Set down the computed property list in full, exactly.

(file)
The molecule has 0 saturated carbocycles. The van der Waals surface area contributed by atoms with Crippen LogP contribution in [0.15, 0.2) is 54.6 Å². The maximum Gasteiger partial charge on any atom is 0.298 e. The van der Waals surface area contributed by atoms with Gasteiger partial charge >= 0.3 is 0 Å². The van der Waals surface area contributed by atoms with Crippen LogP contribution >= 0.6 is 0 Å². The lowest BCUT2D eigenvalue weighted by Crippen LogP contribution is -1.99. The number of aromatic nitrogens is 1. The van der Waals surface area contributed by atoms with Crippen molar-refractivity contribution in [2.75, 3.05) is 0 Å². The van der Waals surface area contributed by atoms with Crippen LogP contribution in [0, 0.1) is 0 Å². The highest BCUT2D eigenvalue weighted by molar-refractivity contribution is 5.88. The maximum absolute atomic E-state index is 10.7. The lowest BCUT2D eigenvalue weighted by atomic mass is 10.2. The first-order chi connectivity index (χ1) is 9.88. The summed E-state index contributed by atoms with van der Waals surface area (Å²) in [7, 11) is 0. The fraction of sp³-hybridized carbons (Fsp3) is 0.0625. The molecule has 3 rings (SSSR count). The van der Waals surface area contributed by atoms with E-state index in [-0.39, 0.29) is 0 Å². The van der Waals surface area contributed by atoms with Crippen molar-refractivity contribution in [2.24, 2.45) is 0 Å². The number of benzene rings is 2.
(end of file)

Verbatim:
The molecule has 0 saturated carbocycles. The van der Waals surface area contributed by atoms with Crippen LogP contribution in [0.15, 0.2) is 54.6 Å². The maximum Gasteiger partial charge on any atom is 0.298 e. The van der Waals surface area contributed by atoms with Gasteiger partial charge >= 0.3 is 0 Å². The van der Waals surface area contributed by atoms with Crippen LogP contribution >= 0.6 is 0 Å². The lowest BCUT2D eigenvalue weighted by Crippen LogP contribution is -1.99. The number of aromatic nitrogens is 1. The van der Waals surface area contributed by atoms with Crippen molar-refractivity contribution in [2.75, 3.05) is 0 Å². The van der Waals surface area contributed by atoms with Crippen LogP contribution in [0, 0.1) is 0 Å². The highest BCUT2D eigenvalue weighted by molar-refractivity contribution is 5.88. The maximum absolute atomic E-state index is 10.7. The lowest BCUT2D eigenvalue weighted by atomic mass is 10.2. The first-order chi connectivity index (χ1) is 9.88. The summed E-state index contributed by atoms with van der Waals surface area (Å²) in [7, 11) is 0. The fraction of sp³-hybridized carbons (Fsp3) is 0.0625. The molecule has 3 rings (SSSR count). The van der Waals surface area contributed by atoms with E-state index in [-0.39, 0.29) is 0 Å². The van der Waals surface area contributed by atoms with Crippen molar-refractivity contribution in [2.24, 2.45) is 0 Å². The number of benzene rings is 2.